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Mosul Residents Wait in Camps to Reunite with Families | ASHARQ AL-AWSAT English Archive 2005 -2017
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Media ID: 55369812

Displaced Iraqis from Mosul arrive at the Hamam Al Alil camp on March 20, 2017, as government forces continue their offensive to retake the western parts of the city from ISIS. Ahmad Al Rubaye/AFP

Hamam al-Alil, Iraq- Surrounded by displaced Iraqis, Ahmad strides up and down a muddy stretch of land near Mosul, mobile phone in hand, desperately looking for his aunt and uncle.

Dressed in an elegant grey coat over his tracksuit, the 27-year-old is hoping to see his relatives for the first time in six months after they fled west Mosul, where Iraqi forces are battling ISIS jihadists.

“I can’t describe how it feels to be seeing my family again, especially after everything reported in the media — the fighting, the hunger, the humiliation,” Ahmad, a daily laborer who lives in government-held east Mosul, tells Agence France Presse.

Families living of either side of the River Tigris, which divides the city in two, have been unable to see each other since its five bridges were destroyed in the fighting.

They made only rare phone calls to their loved ones, always at night and whispering to avoid being caught by the jihadists.

“We could ring them only once a week. They said they were fine. But turning on their phone was enough to put their lives in danger,” Ahmad says, as he stands on the lookout, his black sandals and socks caked in mud.

“I can’t wait. We’re going to bring them home,” says Ahmad, who has been waiting for his aunt and uncle for over two hours near the camp at Hamam al-Alil, some 15 kilometers from Mosul.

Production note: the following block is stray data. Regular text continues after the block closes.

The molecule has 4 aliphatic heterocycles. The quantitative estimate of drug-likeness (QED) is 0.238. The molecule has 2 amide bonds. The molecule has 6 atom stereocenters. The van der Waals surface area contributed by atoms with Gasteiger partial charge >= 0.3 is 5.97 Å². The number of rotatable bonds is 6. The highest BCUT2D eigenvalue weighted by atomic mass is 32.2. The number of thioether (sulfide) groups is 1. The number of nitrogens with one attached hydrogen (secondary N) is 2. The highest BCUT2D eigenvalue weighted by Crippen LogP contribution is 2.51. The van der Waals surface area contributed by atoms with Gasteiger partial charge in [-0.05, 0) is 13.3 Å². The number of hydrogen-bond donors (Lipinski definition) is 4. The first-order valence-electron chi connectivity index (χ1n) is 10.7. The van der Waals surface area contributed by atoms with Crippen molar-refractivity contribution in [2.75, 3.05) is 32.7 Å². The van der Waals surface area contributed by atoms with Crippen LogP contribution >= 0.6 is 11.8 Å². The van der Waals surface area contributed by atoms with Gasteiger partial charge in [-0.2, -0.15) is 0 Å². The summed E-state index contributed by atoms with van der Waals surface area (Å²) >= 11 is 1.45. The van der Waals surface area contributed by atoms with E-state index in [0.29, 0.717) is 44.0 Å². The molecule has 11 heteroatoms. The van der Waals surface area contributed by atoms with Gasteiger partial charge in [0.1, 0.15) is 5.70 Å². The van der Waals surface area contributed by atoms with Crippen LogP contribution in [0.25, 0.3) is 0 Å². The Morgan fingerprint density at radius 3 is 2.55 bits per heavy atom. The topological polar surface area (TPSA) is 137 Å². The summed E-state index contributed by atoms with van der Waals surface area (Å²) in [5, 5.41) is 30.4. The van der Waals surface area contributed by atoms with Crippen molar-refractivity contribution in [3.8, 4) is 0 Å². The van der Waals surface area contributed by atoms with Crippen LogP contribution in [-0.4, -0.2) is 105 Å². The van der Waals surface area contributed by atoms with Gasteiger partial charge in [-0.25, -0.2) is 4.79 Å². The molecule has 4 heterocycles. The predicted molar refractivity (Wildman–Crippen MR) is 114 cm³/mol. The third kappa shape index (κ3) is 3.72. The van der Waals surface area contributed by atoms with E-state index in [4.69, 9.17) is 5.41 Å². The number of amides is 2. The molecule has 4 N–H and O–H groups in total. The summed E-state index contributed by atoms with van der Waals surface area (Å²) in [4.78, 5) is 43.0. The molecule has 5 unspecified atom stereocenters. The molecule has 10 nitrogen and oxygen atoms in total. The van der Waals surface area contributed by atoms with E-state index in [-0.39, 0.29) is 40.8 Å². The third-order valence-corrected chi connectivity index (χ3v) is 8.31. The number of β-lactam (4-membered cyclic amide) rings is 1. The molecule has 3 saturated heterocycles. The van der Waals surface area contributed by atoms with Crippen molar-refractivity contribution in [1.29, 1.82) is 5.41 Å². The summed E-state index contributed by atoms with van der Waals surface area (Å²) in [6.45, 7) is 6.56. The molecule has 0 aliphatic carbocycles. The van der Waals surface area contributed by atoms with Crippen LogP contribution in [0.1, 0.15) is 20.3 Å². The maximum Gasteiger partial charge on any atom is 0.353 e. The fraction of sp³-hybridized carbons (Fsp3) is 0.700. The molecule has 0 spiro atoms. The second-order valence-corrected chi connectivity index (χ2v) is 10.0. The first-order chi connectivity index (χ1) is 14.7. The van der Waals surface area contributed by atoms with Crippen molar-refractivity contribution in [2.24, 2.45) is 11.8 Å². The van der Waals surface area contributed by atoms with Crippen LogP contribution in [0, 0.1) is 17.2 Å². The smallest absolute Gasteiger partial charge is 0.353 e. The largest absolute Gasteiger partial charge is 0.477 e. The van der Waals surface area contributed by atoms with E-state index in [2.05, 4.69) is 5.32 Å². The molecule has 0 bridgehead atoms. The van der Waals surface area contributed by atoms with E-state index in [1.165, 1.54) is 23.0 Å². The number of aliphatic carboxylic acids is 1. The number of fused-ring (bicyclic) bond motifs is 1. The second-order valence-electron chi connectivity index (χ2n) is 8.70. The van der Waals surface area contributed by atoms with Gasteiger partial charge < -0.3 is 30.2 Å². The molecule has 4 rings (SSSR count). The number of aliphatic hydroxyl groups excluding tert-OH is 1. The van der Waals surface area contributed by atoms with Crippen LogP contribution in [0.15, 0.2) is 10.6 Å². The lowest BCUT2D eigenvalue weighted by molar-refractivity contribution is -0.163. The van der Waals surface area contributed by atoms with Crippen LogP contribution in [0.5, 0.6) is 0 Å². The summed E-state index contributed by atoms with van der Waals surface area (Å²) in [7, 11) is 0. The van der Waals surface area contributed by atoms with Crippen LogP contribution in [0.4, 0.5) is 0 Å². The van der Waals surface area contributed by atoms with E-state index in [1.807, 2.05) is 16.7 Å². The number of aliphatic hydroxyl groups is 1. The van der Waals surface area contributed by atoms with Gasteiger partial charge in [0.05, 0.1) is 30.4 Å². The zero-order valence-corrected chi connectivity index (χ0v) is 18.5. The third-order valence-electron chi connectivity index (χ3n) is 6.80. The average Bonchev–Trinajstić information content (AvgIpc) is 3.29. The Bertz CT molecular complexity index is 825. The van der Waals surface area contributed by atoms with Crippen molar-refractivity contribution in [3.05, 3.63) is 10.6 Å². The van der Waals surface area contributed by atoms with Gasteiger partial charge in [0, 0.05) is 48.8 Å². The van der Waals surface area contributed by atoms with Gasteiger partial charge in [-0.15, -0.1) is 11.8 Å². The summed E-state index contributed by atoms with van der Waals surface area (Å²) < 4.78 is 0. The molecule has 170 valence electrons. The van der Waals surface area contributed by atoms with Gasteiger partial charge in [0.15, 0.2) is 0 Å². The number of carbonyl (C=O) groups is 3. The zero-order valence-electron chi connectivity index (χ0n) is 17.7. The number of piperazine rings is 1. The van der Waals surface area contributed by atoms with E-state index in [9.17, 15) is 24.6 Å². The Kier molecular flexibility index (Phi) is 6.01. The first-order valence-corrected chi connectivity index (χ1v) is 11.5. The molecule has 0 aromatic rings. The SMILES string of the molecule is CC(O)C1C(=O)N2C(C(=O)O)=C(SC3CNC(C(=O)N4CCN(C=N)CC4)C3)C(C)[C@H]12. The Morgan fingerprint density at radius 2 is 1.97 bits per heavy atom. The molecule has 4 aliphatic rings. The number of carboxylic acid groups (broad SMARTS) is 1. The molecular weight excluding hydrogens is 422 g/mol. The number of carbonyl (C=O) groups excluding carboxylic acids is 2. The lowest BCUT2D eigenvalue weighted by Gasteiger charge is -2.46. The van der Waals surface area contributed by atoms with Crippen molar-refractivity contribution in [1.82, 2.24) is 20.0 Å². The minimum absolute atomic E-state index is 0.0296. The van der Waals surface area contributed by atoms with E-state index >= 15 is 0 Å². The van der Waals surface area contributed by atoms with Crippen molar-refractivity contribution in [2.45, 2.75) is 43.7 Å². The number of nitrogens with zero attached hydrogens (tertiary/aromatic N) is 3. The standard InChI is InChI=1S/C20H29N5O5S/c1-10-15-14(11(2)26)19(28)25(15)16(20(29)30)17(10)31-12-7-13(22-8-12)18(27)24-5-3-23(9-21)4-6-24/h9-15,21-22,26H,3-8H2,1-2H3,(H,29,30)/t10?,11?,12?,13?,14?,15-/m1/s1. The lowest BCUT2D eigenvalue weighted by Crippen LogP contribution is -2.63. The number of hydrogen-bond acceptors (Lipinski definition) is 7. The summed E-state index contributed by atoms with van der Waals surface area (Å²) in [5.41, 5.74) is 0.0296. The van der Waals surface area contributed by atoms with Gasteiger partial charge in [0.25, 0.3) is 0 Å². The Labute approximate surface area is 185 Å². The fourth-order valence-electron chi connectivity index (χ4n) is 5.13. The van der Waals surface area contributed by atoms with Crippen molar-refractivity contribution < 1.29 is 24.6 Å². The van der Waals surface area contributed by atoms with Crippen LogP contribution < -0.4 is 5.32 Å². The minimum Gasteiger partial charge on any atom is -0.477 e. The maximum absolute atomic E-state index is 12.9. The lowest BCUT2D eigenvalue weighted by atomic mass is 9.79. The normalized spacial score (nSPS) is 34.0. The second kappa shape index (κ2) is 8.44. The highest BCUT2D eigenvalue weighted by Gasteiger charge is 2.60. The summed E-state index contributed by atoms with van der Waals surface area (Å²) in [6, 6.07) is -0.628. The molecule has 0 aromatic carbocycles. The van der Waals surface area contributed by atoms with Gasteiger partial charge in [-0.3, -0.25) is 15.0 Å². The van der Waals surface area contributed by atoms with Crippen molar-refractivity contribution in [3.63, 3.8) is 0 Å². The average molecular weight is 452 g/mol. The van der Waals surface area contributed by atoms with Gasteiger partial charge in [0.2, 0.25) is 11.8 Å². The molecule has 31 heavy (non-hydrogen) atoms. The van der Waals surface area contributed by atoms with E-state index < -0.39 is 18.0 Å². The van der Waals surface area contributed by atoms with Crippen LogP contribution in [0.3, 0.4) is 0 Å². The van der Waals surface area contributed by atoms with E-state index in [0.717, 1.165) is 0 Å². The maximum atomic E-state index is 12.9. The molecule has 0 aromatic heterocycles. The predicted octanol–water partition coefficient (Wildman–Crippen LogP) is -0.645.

On several occasions, someone else searching for a family member comes up to Ahmad and asks to borrow his dated mobile phone.

Around him, hundreds of civilians sit on the ground, their clothes coated in sludge, surrounded by their meagre belongings and children in clothes insufficient to keep out the rain and cold.

A truck pulls up to deliver food aid.

A crowd surges forward, a flurry of arms stretching skywards to try and catch a box thrown by one of the volunteers.

A soldier shoots his assault rifle in the air in a futile attempt to calm the crowd.

More than 180,000 people have fled west Mosul, the Iraqi government says.

About 111,000 have sought shelter in 17 nearby camps and reception centers, it says, while many others have stayed with relatives.

Mohamed Badr Abed is in Hamam al-Alil to pick up his sister’s family and bring them back to his village around 30 kilometers from Mosul.

He went without news of his sister for what seemed an eternity, until a phone call earlier that day.

“She called me at 7:00 am and asked me to come and get her,” says the electricity company employee.

“I hadn’t heard her voice for six months. I had no idea what had become of them,” he says, his face breaking into a huge smile as he remembers seeing her again.

“I was so happy. I couldn’t believe it,” says the balding man in his 40s.

His sister is already en route to this village, but his brother-in-law and four nephews are still undergoing thorough security checks by Iraqi authorities, which fear that ISIS militants might sneak out among the civilians.